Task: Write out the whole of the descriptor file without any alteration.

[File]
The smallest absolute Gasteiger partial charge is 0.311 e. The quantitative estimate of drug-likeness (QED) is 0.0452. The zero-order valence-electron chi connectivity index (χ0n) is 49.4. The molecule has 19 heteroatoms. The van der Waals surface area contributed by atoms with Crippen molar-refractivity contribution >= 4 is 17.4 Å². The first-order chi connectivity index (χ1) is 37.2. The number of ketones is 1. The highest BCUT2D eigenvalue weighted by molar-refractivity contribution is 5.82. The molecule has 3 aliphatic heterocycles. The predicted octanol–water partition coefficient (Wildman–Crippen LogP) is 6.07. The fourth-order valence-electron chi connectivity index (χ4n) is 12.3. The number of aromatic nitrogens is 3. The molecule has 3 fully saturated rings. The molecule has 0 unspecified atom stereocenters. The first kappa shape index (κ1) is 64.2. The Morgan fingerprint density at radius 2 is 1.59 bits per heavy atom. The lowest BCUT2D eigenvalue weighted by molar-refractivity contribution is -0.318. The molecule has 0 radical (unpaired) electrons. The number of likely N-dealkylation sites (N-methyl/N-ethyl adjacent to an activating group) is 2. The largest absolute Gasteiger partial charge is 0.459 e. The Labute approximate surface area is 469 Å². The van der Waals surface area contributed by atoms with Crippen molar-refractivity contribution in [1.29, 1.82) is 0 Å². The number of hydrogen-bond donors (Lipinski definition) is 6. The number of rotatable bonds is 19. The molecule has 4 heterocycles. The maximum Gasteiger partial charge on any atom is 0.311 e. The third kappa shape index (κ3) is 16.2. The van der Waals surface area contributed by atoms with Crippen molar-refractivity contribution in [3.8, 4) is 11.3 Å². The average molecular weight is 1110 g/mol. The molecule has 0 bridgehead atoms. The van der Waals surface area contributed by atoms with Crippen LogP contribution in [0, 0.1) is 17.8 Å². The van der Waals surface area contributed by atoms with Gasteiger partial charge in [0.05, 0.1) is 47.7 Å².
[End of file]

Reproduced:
The smallest absolute Gasteiger partial charge is 0.311 e. The quantitative estimate of drug-likeness (QED) is 0.0452. The zero-order valence-electron chi connectivity index (χ0n) is 49.4. The molecule has 19 heteroatoms. The van der Waals surface area contributed by atoms with Crippen molar-refractivity contribution >= 4 is 17.4 Å². The first-order chi connectivity index (χ1) is 37.2. The number of ketones is 1. The highest BCUT2D eigenvalue weighted by molar-refractivity contribution is 5.82. The molecule has 3 aliphatic heterocycles. The predicted octanol–water partition coefficient (Wildman–Crippen LogP) is 6.07. The fourth-order valence-electron chi connectivity index (χ4n) is 12.3. The number of aromatic nitrogens is 3. The molecule has 3 fully saturated rings. The molecule has 0 unspecified atom stereocenters. The first kappa shape index (κ1) is 64.2. The Morgan fingerprint density at radius 2 is 1.59 bits per heavy atom. The lowest BCUT2D eigenvalue weighted by molar-refractivity contribution is -0.318. The molecule has 0 radical (unpaired) electrons. The number of likely N-dealkylation sites (N-methyl/N-ethyl adjacent to an activating group) is 2. The largest absolute Gasteiger partial charge is 0.459 e. The Labute approximate surface area is 469 Å². The van der Waals surface area contributed by atoms with Crippen molar-refractivity contribution in [1.29, 1.82) is 0 Å². The number of hydrogen-bond donors (Lipinski definition) is 6. The number of rotatable bonds is 19. The molecule has 4 heterocycles. The maximum Gasteiger partial charge on any atom is 0.311 e. The third kappa shape index (κ3) is 16.2. The van der Waals surface area contributed by atoms with Crippen molar-refractivity contribution in [3.8, 4) is 11.3 Å². The average molecular weight is 1110 g/mol. The molecule has 0 bridgehead atoms. The van der Waals surface area contributed by atoms with Crippen LogP contribution in [0, 0.1) is 17.8 Å². The van der Waals surface area contributed by atoms with Gasteiger partial charge in [0.05, 0.1) is 47.7 Å².